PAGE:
So mountains are important physical and symbolic sites for us as people of faith. And one mountain in particular in our scripture today served as both physical and symbolic in the disciples own journey. At this point in the story the disciples are in a valley. Valleys we have also heard of before--- does the verse, I walk through the valley of the shadow of death, sound familiar to you? Jesus has resurrected by the time we get to our story today, he has appeared to women, and they've shared what he told him with the disciples, but some doubted. The pain and horror of Jesus’ death is too fresh. But no matter their hurt and confusion, they go up the mountain anyway, and there they meet the risen Christ. Some still doubt. But they meet him all the same. Jesus does what he always does. He teaches, gives them direction, loves them. Some of them are finally getting it. Some still aren't. But then he says: And remember, I am with you always, to the end of the age.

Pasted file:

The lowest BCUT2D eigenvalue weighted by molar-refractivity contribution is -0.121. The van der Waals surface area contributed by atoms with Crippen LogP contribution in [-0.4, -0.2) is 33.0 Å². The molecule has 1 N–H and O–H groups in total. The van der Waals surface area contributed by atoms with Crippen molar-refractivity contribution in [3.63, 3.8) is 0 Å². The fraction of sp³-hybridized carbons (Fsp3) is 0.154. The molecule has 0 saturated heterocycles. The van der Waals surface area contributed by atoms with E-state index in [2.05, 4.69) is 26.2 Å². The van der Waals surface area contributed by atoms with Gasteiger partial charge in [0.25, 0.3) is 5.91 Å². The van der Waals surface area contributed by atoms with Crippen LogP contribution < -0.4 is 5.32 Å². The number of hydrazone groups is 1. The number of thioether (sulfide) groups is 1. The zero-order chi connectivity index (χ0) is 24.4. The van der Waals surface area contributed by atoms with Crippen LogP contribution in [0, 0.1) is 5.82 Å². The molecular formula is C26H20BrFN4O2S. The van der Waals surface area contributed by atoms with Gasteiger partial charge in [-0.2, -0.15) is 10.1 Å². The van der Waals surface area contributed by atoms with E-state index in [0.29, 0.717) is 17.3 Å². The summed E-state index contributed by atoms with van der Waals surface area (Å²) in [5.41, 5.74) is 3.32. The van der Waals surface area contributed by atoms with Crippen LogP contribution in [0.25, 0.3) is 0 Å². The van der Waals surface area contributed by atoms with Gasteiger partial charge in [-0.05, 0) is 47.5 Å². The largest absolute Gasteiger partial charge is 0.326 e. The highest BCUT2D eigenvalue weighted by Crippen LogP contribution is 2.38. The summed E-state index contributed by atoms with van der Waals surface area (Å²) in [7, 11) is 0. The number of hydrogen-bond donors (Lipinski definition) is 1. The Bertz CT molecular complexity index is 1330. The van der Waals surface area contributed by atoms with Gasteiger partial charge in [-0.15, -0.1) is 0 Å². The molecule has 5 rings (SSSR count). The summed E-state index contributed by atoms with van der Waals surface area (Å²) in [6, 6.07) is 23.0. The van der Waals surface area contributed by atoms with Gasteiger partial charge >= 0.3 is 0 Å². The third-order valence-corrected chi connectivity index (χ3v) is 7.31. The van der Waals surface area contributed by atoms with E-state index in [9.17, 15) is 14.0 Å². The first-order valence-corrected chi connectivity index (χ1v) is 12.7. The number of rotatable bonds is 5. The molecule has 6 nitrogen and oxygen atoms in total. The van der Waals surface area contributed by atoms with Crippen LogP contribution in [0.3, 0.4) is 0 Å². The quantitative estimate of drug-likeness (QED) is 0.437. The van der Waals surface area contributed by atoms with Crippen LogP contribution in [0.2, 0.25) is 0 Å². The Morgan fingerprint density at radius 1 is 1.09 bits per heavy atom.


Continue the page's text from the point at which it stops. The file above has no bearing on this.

I've preached on this verse before, and within the last two years, so it's probably bad form to preach it again. But I'm going to anyway. Because that's the key to everything. I am with you always. God is with us in the valleys and on the mountains. God is with us in our worship and in our doubt. God is with us when we are joyful and when we are despairing.